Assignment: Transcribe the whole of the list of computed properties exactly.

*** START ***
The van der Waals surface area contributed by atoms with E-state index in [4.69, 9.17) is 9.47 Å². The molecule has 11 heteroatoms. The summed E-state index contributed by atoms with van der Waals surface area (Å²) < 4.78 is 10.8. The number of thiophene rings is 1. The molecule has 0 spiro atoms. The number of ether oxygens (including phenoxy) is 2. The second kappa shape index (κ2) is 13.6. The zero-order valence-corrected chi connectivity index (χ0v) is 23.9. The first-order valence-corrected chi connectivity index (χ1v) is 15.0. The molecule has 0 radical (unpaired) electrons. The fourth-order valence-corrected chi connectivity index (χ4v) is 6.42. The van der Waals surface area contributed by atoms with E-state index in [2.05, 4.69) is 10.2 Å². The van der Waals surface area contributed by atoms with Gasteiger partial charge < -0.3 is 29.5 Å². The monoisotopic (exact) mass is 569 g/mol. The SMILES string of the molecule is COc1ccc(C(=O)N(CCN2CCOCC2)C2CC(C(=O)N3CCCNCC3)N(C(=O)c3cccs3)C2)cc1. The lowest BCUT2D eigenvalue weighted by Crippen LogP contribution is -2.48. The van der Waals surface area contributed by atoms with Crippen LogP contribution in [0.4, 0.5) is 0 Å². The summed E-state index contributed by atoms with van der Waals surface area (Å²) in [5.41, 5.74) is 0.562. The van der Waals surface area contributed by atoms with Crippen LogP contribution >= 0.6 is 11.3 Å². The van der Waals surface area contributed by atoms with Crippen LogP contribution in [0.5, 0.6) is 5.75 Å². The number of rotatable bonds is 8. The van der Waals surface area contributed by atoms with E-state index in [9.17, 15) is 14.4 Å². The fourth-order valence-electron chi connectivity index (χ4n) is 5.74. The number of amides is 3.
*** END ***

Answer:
The van der Waals surface area contributed by atoms with E-state index in [4.69, 9.17) is 9.47 Å². The molecule has 11 heteroatoms. The summed E-state index contributed by atoms with van der Waals surface area (Å²) < 4.78 is 10.8. The number of thiophene rings is 1. The molecule has 0 spiro atoms. The number of ether oxygens (including phenoxy) is 2. The second kappa shape index (κ2) is 13.6. The zero-order valence-corrected chi connectivity index (χ0v) is 23.9. The first-order valence-corrected chi connectivity index (χ1v) is 15.0. The molecule has 0 radical (unpaired) electrons. The fourth-order valence-corrected chi connectivity index (χ4v) is 6.42. The van der Waals surface area contributed by atoms with E-state index in [2.05, 4.69) is 10.2 Å². The van der Waals surface area contributed by atoms with Gasteiger partial charge < -0.3 is 29.5 Å². The monoisotopic (exact) mass is 569 g/mol. The SMILES string of the molecule is COc1ccc(C(=O)N(CCN2CCOCC2)C2CC(C(=O)N3CCCNCC3)N(C(=O)c3cccs3)C2)cc1. The lowest BCUT2D eigenvalue weighted by Crippen LogP contribution is -2.48. The van der Waals surface area contributed by atoms with Crippen LogP contribution in [0.4, 0.5) is 0 Å². The summed E-state index contributed by atoms with van der Waals surface area (Å²) in [5.41, 5.74) is 0.562. The van der Waals surface area contributed by atoms with Crippen LogP contribution >= 0.6 is 11.3 Å². The van der Waals surface area contributed by atoms with Crippen LogP contribution in [0.5, 0.6) is 5.75 Å². The number of rotatable bonds is 8. The van der Waals surface area contributed by atoms with E-state index in [9.17, 15) is 14.4 Å². The fourth-order valence-electron chi connectivity index (χ4n) is 5.74. The number of amides is 3.